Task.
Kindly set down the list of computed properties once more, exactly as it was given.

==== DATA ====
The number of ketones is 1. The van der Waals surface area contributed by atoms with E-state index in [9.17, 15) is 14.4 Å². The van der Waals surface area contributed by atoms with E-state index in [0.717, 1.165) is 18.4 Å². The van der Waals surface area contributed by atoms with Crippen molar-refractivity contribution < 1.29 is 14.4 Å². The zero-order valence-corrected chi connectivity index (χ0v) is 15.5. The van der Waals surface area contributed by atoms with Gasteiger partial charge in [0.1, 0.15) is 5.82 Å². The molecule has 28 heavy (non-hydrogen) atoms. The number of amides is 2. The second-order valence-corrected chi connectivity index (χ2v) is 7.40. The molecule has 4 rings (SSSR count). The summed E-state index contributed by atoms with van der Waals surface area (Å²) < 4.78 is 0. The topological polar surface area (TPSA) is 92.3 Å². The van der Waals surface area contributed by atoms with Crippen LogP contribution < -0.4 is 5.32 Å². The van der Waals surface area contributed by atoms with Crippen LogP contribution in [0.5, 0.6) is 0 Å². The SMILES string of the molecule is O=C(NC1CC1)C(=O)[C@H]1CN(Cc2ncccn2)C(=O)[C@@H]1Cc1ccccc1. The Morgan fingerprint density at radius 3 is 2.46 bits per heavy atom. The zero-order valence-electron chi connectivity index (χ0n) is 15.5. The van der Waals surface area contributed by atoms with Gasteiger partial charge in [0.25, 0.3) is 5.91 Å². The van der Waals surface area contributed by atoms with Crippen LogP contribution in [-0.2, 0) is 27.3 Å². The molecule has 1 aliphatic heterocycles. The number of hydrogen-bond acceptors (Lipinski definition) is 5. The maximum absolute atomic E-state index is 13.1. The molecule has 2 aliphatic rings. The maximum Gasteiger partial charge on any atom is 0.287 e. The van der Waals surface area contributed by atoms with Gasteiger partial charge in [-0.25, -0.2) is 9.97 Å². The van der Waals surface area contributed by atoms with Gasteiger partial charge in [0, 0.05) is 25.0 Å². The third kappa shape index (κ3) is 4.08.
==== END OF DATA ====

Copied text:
The number of ketones is 1. The van der Waals surface area contributed by atoms with E-state index in [9.17, 15) is 14.4 Å². The van der Waals surface area contributed by atoms with E-state index in [0.717, 1.165) is 18.4 Å². The van der Waals surface area contributed by atoms with Crippen molar-refractivity contribution < 1.29 is 14.4 Å². The zero-order valence-corrected chi connectivity index (χ0v) is 15.5. The van der Waals surface area contributed by atoms with Gasteiger partial charge in [0.1, 0.15) is 5.82 Å². The molecule has 28 heavy (non-hydrogen) atoms. The number of amides is 2. The second-order valence-corrected chi connectivity index (χ2v) is 7.40. The molecule has 4 rings (SSSR count). The summed E-state index contributed by atoms with van der Waals surface area (Å²) < 4.78 is 0. The topological polar surface area (TPSA) is 92.3 Å². The van der Waals surface area contributed by atoms with Crippen LogP contribution < -0.4 is 5.32 Å². The van der Waals surface area contributed by atoms with Crippen LogP contribution in [0.5, 0.6) is 0 Å². The SMILES string of the molecule is O=C(NC1CC1)C(=O)[C@H]1CN(Cc2ncccn2)C(=O)[C@@H]1Cc1ccccc1. The Morgan fingerprint density at radius 3 is 2.46 bits per heavy atom. The zero-order valence-electron chi connectivity index (χ0n) is 15.5. The van der Waals surface area contributed by atoms with Gasteiger partial charge in [0.25, 0.3) is 5.91 Å². The van der Waals surface area contributed by atoms with Crippen LogP contribution in [-0.2, 0) is 27.3 Å². The molecule has 1 aliphatic heterocycles. The number of hydrogen-bond acceptors (Lipinski definition) is 5. The maximum absolute atomic E-state index is 13.1. The molecule has 2 aliphatic rings. The maximum Gasteiger partial charge on any atom is 0.287 e. The van der Waals surface area contributed by atoms with Gasteiger partial charge in [-0.25, -0.2) is 9.97 Å². The van der Waals surface area contributed by atoms with Gasteiger partial charge in [0, 0.05) is 25.0 Å². The third kappa shape index (κ3) is 4.08.